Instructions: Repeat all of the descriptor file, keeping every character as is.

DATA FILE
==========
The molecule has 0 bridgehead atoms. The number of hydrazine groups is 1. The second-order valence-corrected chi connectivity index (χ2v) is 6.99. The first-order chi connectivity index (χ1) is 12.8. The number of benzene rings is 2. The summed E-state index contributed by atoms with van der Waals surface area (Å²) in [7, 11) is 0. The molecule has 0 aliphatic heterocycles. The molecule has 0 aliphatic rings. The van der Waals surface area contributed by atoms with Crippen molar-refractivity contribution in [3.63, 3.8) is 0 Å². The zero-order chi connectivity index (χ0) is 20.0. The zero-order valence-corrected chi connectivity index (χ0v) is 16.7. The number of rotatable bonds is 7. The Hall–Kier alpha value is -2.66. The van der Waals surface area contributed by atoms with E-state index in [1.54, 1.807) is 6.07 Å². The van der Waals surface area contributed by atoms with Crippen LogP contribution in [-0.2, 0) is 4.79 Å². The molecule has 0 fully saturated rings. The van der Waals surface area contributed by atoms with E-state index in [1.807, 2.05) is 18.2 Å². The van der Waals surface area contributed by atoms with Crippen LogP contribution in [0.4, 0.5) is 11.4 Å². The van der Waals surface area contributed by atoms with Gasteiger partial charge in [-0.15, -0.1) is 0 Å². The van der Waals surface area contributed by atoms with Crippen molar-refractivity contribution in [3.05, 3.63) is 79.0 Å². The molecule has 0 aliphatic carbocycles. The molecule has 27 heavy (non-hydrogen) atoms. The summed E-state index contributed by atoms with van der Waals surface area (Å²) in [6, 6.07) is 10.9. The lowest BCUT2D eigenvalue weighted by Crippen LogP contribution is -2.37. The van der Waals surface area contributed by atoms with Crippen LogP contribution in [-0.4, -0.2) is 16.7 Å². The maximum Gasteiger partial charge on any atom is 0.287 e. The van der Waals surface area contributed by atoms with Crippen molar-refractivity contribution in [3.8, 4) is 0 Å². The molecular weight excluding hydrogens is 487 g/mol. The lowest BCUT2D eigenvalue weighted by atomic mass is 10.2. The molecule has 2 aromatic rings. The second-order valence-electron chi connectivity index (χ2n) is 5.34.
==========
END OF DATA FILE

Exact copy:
The molecule has 0 bridgehead atoms. The number of hydrazine groups is 1. The second-order valence-corrected chi connectivity index (χ2v) is 6.99. The first-order chi connectivity index (χ1) is 12.8. The number of benzene rings is 2. The summed E-state index contributed by atoms with van der Waals surface area (Å²) in [7, 11) is 0. The molecule has 0 aliphatic heterocycles. The molecule has 0 aliphatic rings. The van der Waals surface area contributed by atoms with Crippen molar-refractivity contribution in [3.63, 3.8) is 0 Å². The zero-order chi connectivity index (χ0) is 20.0. The zero-order valence-corrected chi connectivity index (χ0v) is 16.7. The number of rotatable bonds is 7. The Hall–Kier alpha value is -2.66. The van der Waals surface area contributed by atoms with E-state index in [1.54, 1.807) is 6.07 Å². The van der Waals surface area contributed by atoms with Crippen LogP contribution in [-0.2, 0) is 4.79 Å². The molecule has 0 fully saturated rings. The van der Waals surface area contributed by atoms with E-state index in [1.807, 2.05) is 18.2 Å². The van der Waals surface area contributed by atoms with Crippen LogP contribution in [0.4, 0.5) is 11.4 Å². The van der Waals surface area contributed by atoms with Gasteiger partial charge in [-0.15, -0.1) is 0 Å². The van der Waals surface area contributed by atoms with Crippen molar-refractivity contribution in [3.05, 3.63) is 79.0 Å². The molecule has 0 aliphatic carbocycles. The molecule has 27 heavy (non-hydrogen) atoms. The summed E-state index contributed by atoms with van der Waals surface area (Å²) in [6, 6.07) is 10.9. The lowest BCUT2D eigenvalue weighted by Crippen LogP contribution is -2.37. The van der Waals surface area contributed by atoms with Crippen LogP contribution in [-0.4, -0.2) is 16.7 Å². The maximum Gasteiger partial charge on any atom is 0.287 e. The van der Waals surface area contributed by atoms with Crippen molar-refractivity contribution in [3.8, 4) is 0 Å². The molecular weight excluding hydrogens is 487 g/mol. The lowest BCUT2D eigenvalue weighted by atomic mass is 10.2. The molecule has 2 aromatic rings. The second-order valence-electron chi connectivity index (χ2n) is 5.34.